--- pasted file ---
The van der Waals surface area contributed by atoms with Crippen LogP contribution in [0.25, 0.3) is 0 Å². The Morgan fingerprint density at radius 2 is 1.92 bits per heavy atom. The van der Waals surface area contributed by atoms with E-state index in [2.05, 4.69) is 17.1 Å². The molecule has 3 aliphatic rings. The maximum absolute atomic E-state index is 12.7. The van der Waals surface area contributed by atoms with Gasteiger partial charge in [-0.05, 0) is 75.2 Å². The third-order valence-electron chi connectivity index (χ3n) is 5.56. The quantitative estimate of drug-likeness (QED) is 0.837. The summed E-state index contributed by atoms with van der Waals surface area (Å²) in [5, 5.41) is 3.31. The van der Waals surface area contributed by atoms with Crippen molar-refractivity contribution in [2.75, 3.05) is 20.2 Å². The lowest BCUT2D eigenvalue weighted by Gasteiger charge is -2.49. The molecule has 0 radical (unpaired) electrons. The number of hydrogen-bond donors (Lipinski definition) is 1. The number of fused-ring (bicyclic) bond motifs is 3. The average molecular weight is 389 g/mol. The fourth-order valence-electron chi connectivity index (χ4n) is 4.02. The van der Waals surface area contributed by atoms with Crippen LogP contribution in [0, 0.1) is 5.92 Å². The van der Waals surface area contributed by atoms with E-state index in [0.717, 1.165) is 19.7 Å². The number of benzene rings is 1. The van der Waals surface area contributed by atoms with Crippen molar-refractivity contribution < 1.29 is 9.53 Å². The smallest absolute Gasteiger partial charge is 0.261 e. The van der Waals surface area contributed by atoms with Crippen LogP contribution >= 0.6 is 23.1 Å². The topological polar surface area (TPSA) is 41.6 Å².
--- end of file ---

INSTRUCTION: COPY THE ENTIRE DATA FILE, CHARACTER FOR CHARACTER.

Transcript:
The van der Waals surface area contributed by atoms with Crippen LogP contribution in [0.25, 0.3) is 0 Å². The Morgan fingerprint density at radius 2 is 1.92 bits per heavy atom. The van der Waals surface area contributed by atoms with E-state index in [2.05, 4.69) is 17.1 Å². The molecule has 3 aliphatic rings. The maximum absolute atomic E-state index is 12.7. The van der Waals surface area contributed by atoms with Gasteiger partial charge in [-0.05, 0) is 75.2 Å². The third-order valence-electron chi connectivity index (χ3n) is 5.56. The quantitative estimate of drug-likeness (QED) is 0.837. The summed E-state index contributed by atoms with van der Waals surface area (Å²) in [5, 5.41) is 3.31. The van der Waals surface area contributed by atoms with Crippen molar-refractivity contribution in [2.75, 3.05) is 20.2 Å². The lowest BCUT2D eigenvalue weighted by Gasteiger charge is -2.49. The molecule has 0 radical (unpaired) electrons. The number of hydrogen-bond donors (Lipinski definition) is 1. The number of fused-ring (bicyclic) bond motifs is 3. The average molecular weight is 389 g/mol. The fourth-order valence-electron chi connectivity index (χ4n) is 4.02. The van der Waals surface area contributed by atoms with Crippen LogP contribution in [0, 0.1) is 5.92 Å². The van der Waals surface area contributed by atoms with E-state index in [0.717, 1.165) is 19.7 Å². The number of benzene rings is 1. The van der Waals surface area contributed by atoms with Crippen molar-refractivity contribution < 1.29 is 9.53 Å². The smallest absolute Gasteiger partial charge is 0.261 e. The van der Waals surface area contributed by atoms with Crippen LogP contribution >= 0.6 is 23.1 Å². The topological polar surface area (TPSA) is 41.6 Å².